I see Derek Burney and Fen Osler Hampson, both of the Norman Paterson School of International Affairs at Carleton University, have an article in Foreign Affairs with the provocative title “How Obama Lost Canada” (h/t Michael Forbes). It takes the Obama Administration to task for its “mistreatment” of Canada on a number of issues, and ends with a prediction/threat that if the United States doesn’t shape up, Canada will take its oil to China.
It looks like I’m not the only one to find it a bit odd. Chris Sands finds their argument “overly defeatist” and wonders if their complaining may backfire come November, leading Obama or even a President Romney to wonder “if Canada can ever be satisfied, and whether it is worth devoting so much attention to the Harper government and its priorities.”
It does, however, gives us some insight into current Conservative attitudes toward the United States (Burney is tight with the Harper government). It seems more like a political shot across the bow of the Obama Administration, rather than a sound political-science analysis.
Commentary below. First, the Airing of Grievances:
- The Obama Administration “caved to environmental activists” by postponing a decision on the Keystone XL pipeline for a year, a “triumph of campaign posturing over pragmatism and diplomacy.”
- Obama has engaged in “protectionism,” violating “the substance and spirit of the North American Free Trade Agreement.”
- “It [the Administration] failed to combat the Buy American provision in Congress’ stimulus bill, which inefficiently excluded Canadian participation in infrastructure spending.”
- Canada has had to cover the initial cost of the new, and sorely needed, Detroit-Windsor bridge.
- The Administration has failed to build on NAFTA to expand trade and economic integration in North America (which, for Burney and Hampson, doesn’t seem to include Mexico).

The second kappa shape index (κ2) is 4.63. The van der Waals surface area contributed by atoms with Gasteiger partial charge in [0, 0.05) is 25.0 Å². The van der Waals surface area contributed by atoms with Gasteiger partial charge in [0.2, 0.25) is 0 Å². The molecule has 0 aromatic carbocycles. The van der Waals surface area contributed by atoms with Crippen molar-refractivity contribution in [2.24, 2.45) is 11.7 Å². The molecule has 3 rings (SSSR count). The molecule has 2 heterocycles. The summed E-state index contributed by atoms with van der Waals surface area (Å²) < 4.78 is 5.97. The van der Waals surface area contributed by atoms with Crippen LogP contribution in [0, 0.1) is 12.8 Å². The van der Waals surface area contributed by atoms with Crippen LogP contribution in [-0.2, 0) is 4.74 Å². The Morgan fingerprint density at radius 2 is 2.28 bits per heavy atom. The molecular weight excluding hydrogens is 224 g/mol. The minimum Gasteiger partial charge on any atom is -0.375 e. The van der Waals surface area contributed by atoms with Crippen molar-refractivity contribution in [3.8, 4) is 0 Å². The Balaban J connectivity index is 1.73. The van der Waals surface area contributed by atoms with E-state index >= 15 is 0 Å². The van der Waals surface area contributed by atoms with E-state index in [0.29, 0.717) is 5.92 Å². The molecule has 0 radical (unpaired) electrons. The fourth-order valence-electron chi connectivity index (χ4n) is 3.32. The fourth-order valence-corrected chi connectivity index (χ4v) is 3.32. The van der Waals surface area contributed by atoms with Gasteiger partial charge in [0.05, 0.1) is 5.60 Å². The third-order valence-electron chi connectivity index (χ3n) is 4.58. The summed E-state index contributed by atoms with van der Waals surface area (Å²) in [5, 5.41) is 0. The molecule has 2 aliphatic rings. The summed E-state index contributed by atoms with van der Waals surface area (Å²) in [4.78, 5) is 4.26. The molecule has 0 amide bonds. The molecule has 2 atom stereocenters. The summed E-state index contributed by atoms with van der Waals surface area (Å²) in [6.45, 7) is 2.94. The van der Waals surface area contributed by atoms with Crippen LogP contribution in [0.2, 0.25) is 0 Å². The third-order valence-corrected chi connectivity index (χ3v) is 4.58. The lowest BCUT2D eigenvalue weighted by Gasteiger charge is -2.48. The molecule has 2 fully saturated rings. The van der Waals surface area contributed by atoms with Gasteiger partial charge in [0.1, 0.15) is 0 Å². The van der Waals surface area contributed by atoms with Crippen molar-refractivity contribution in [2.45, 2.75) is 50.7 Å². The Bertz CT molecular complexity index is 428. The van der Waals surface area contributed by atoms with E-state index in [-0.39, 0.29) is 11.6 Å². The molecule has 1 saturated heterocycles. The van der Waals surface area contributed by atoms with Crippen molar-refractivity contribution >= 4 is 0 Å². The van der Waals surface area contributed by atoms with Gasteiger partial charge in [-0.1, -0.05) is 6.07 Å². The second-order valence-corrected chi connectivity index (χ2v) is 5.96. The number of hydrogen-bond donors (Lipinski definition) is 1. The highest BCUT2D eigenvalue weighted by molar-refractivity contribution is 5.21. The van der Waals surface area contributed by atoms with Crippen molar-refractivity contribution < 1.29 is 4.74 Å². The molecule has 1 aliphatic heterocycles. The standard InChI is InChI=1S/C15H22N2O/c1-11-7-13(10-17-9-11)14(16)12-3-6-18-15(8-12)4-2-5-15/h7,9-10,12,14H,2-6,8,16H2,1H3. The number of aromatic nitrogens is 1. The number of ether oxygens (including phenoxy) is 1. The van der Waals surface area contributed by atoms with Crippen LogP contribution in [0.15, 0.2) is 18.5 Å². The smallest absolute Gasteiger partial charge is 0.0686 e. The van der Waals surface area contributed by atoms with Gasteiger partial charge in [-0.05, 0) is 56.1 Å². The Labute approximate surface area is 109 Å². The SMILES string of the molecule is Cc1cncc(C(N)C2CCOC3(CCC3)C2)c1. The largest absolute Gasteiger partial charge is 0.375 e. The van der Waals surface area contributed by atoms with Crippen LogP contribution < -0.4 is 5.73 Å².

- “When Canada ran for a nonpermanent seat on the UN Security Council in 2010, the United States offered little support.”
- The United States rejects Canada’s claim to the Northwest Passage.
- It has ignored the government’s attempts “to find consensus on climate change.”
- Canada has received “no tangible dividend for its support on bilateral or multilateral issues of concern to it” – support that involved over 150 Canadian soldiers’ deaths (maybe the Americans were annoyed by the substance of Canada’s work in Kandahar?), and in Libya.
And so on.
That’s a pretty damning bill of goods, isn’t it? And yet somehow I find it hard to work up any righteous indignation. At all.
Much of it is the flipside of articles we saw during the Chrétien-Bush years: complaints that the one of the two countries isn’t adopting specific policies, and predictions that this would lead to a fraying of the North American relationship. Back then, the target was the Liberal government of Jean Chrétien, and people like Jack Granatstein were claiming that Canada’s economic interests would be harmed by Canadian refusal to sign on to ballistic missile defence. AFAIK, the Canadian economy is still standing. Readers are invited to contribute examples of how Canada was punished economically for not providing the United States with moral cover on BMD.
Some of the things on this list tell us more about what type of policies Burney and Hampson – and, I’m betting, the current Conservative government – like (Keystone, deeper economic integration) and don’t like (Buy American) than about the state of the relationship.
Others are just odd. If the Canadian government believes that the U.S. government is violating “the substance” of NAFTA, they should put their money where their mouth is and sue the United States at the WTO or under one of NAFTA’s dispute-resolution mechanisms.
As for Canada’s botched run at a Security Council seat, David Frum thinks that it was the result of a deal with Brazil to get Colombia on the Security Council. Others (linked above) think it has to do with Canada’s belligerent foreign policy annoying the countries whose votes it would need to get on the Council. We can’t know for certain, but we can’t just assume it’s because Obama doesn’t care about Canada.
I’ll leave it to others to debate the assertion that Canada’s “participation in those countries [Afghanistan and Libya], proportionately larger than any other ally, was intended primarily to strengthen the partnership with the United States on the theory that solid multilateral commitments would engender more productive bilateral relations” (emphasis added). (Maybe if the Americans hadn’t been dissatisfied with Canada’s work in Kandahar… .) The very least that can be said is that that certainly didn’t work out, and then to try to figure out why it didn’t. Burney and Hampson attribute this lack of payoff personally to Obama (wasn’t Bush in power from 2006-2008?), but I doubt that any serious political scientist would accept that as an answer.